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Why do I get flushed skin when I eat certain foods?

Most of us have been there, merrily enjoying our evening until we nip to the bathroom, only to see a newly red face looking back at us in the mirror.

Why do certain foods cause flushed skin?


Flushed skin can be a side-effect of eating certain foods, and recognising which cause your skin to resemble a tomato (a common culprit in itself) will help to keep your complexion its usual shade.


Unfortunately, it’s not so simple as avoiding certain food groups, as there can be a number of different reasons why a food is causing flushing. “With spicy foods, there may be an increase in temperature with subsequent vasodilation (the dilation of blood vessels),” explains consultant dermatologist Dr Justine Hextall. “Vasodilation triggers a release of pro-inflammatory chemicals and an immune response.” In this instance, the body detects the food as a foreign substance and rushes to defend itself.


“Some foods also release histamine and there may be sensitivity to this which causes flushing,” adds Dr Hextall. “This may also be associated with nasal congestion or stinging of the lips and mouth.” Don’t be confused by the word histamine, although most commonly associated with allergies, our body still needs histamine to function. Foods that are high in histamine include tomatoes, kiwi fruit, dairy, coffee and alcohol.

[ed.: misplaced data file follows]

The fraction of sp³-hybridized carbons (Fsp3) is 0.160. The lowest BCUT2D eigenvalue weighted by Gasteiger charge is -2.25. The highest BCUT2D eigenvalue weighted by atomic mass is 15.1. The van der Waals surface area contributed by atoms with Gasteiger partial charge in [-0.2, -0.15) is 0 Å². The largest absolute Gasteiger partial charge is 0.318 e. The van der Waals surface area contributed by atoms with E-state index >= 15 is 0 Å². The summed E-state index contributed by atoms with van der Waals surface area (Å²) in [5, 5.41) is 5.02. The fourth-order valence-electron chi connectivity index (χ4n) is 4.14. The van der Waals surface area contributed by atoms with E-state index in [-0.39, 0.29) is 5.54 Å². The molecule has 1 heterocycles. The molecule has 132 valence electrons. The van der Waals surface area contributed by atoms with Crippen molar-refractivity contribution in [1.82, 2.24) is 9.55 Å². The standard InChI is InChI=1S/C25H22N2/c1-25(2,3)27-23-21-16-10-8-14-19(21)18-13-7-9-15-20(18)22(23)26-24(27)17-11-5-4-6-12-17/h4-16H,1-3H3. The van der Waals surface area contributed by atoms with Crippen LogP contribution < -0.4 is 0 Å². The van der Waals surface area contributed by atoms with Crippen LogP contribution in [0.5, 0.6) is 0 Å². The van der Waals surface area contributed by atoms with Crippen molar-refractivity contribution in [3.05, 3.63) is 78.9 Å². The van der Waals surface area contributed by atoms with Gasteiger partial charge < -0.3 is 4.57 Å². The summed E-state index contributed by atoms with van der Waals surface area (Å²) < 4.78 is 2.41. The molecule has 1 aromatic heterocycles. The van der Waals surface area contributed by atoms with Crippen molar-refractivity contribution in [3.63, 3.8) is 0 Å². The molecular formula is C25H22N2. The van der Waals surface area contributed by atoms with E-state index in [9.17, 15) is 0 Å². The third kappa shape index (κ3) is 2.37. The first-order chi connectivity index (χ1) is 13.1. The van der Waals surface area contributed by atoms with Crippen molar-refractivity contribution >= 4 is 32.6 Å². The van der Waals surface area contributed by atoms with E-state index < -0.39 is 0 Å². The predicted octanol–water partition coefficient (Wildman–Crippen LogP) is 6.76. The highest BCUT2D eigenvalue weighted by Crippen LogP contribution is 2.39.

What’s the difference between periodic flushing and rosacea?


The more we educate ourselves on skincare conditions, the more confusion can occur. Occasional redness can be misconstrued as rosacea, a skin condition that causes flushed skin, as well as papules and burning sensations. Equally, rosacea could be dismissed as mere flushing. So how can you tell which is which?


“Some individuals always flush, for example with stress or a change in temperature,” says Dr Hextall. “If flushing is new that may suggest rosacea. To make a diagnosis of rosacea I would be looking for skin changes such as palpable bumps or pustules. I would also be looking for symptoms and signs of ocular rosacea, such as gritty red eyes, as well as gut problems and triggers like UV exposure.” There’s also the question of how skin feels, and whether it is dry tight or inflamed.